Do Pain Letters Suck? The Pros and Cons

September 20, 2016

7:00 pm

The “pain letter” is a term for a specific, hyper-targeted cover letter, designed to be sent directly to whatever manager you hope to work under. It’s essentially “the 21st-century answer to a cover letter” that lets you avoid the online application process and the 100 or 200-strong swamp of other applications, 90 percent of which are terrible fits. The big difference: A pain letter outlines a problem and a solution for the company that you hope to work at.

There’s a right way and a wrong way to put together your pain letters. Here’s a quick look at the pros and cons.

Pro: Pain Letters Focus Your Ability

There’s a major problem tied to cold-contacting any company that’s hiring: None of them know you, and none of them care. You don’t stand out from the crowd of applicants. Actually displaying your skill will show that you have the specific abilities needed in the position you want.

Pro: Online Applications Are Terrible

Maybe the process uses an applicant tracking systems (ATS) that requires certain keywords in order to screen your resume. Maybe the company is listing an opening for a position that they’ve already filled. Maybe the hundreds of other applicants just drowned you out. Whatever the case, most online application processes are broken. Pain letters get around that deep seated problem.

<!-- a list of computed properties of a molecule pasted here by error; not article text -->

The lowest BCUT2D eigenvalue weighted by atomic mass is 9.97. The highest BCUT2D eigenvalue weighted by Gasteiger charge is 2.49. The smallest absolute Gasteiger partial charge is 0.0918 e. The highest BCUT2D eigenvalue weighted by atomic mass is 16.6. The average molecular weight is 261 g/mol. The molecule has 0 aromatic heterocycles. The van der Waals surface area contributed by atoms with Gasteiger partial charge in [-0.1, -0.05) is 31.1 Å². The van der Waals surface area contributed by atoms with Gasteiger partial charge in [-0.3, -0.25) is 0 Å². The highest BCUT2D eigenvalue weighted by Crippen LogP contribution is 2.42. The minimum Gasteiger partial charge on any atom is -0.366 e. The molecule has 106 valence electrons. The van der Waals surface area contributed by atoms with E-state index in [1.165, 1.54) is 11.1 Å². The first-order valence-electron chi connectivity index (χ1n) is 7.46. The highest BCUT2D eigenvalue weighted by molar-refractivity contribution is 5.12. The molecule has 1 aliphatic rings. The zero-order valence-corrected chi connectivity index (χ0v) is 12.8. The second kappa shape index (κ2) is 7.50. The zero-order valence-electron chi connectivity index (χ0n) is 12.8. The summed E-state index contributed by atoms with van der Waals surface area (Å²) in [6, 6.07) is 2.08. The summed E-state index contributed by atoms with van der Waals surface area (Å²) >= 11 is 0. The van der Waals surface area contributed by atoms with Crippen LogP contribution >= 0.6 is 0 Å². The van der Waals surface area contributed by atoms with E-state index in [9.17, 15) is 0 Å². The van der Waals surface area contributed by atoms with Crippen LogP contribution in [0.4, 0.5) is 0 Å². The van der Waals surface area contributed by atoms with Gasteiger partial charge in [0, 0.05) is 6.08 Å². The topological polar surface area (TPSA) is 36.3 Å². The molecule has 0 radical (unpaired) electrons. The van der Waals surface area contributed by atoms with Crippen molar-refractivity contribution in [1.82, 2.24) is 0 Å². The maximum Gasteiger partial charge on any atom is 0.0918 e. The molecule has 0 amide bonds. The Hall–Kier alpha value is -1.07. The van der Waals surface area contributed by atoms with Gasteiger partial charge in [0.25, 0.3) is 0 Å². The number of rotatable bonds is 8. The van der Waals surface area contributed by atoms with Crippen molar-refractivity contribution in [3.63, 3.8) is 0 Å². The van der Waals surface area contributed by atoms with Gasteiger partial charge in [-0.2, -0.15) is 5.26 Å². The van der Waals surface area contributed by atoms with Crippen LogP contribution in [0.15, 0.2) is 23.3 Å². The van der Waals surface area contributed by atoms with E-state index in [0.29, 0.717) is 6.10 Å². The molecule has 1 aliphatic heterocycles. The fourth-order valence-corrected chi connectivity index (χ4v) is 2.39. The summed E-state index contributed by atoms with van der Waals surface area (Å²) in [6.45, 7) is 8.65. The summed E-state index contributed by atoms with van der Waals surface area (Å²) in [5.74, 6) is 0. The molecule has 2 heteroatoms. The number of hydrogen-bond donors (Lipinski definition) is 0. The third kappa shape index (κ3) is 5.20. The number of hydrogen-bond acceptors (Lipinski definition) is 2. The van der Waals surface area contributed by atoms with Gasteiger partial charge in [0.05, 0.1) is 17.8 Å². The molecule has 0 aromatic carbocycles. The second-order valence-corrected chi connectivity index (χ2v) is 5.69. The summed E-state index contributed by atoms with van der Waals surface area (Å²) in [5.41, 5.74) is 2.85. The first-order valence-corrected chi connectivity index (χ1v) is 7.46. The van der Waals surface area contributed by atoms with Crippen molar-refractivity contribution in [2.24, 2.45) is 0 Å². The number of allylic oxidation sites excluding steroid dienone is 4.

Con: You Might Look Like an Arrogant Moron

If a pain letter works, you look wise. If it doesn’t, then you just marched into a company you know nothing about and bragged about your failed, wrong idea about how to fix a problem that might not even exist.

Alison Green, of Ask a Manager, has this to say:

“I’d advise against them. When I’ve received them, they’re generally cringingly off-base and sound like they were written by someone who will be all flash and no substance.”

Instead, she says that job applications should go back to the basics:

“It is true that you should frame your application in terms of what the hiring manager needs, but you don’t need to go guessing at what problems she may or may not have. The main problem she has that you need to speak to is ‘I need someone to perform this job well, and preferably excel at it.’ It’s really not more complicated than that.”

So writing a direct, targeted letter is a good idea. But emphasize your humility rather than the company’s problems, and you’ll likely go a lot farther.

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Adam is a writer with an interest in a variety of mediums, from podcasts to comic books to video essays to novels to blogging — too many, basically. He's based out of Seattle, and remains a staunch defender of his state's slogan: "sayWA." In his spare time, he recommends articles about science fiction on Twitter, @AdamRRowe

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